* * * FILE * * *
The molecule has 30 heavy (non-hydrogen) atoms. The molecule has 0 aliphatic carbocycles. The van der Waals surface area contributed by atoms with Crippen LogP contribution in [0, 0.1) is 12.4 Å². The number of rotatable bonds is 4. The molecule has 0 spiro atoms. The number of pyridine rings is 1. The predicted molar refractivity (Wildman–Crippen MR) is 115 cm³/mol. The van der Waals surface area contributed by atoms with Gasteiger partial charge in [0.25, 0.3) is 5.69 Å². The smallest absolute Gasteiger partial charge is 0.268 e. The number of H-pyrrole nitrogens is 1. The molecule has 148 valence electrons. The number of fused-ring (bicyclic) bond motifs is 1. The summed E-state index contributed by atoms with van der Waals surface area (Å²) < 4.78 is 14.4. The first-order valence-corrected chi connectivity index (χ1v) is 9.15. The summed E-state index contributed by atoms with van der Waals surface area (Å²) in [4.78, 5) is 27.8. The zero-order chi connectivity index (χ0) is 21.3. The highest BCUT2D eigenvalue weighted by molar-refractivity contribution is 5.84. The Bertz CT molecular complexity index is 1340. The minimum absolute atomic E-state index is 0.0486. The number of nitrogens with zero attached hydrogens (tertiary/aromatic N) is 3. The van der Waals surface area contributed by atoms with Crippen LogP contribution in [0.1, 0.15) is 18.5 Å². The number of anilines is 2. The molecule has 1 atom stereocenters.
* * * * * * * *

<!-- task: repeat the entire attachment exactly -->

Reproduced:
The molecule has 30 heavy (non-hydrogen) atoms. The molecule has 0 aliphatic carbocycles. The van der Waals surface area contributed by atoms with Crippen LogP contribution in [0, 0.1) is 12.4 Å². The number of rotatable bonds is 4. The molecule has 0 spiro atoms. The number of pyridine rings is 1. The predicted molar refractivity (Wildman–Crippen MR) is 115 cm³/mol. The van der Waals surface area contributed by atoms with Gasteiger partial charge in [0.25, 0.3) is 5.69 Å². The smallest absolute Gasteiger partial charge is 0.268 e. The number of H-pyrrole nitrogens is 1. The molecule has 148 valence electrons. The number of fused-ring (bicyclic) bond motifs is 1. The summed E-state index contributed by atoms with van der Waals surface area (Å²) < 4.78 is 14.4. The first-order valence-corrected chi connectivity index (χ1v) is 9.15. The summed E-state index contributed by atoms with van der Waals surface area (Å²) in [4.78, 5) is 27.8. The zero-order chi connectivity index (χ0) is 21.3. The highest BCUT2D eigenvalue weighted by molar-refractivity contribution is 5.84. The Bertz CT molecular complexity index is 1340. The minimum absolute atomic E-state index is 0.0486. The number of nitrogens with zero attached hydrogens (tertiary/aromatic N) is 3. The van der Waals surface area contributed by atoms with Crippen LogP contribution in [0.1, 0.15) is 18.5 Å². The number of anilines is 2. The molecule has 1 atom stereocenters.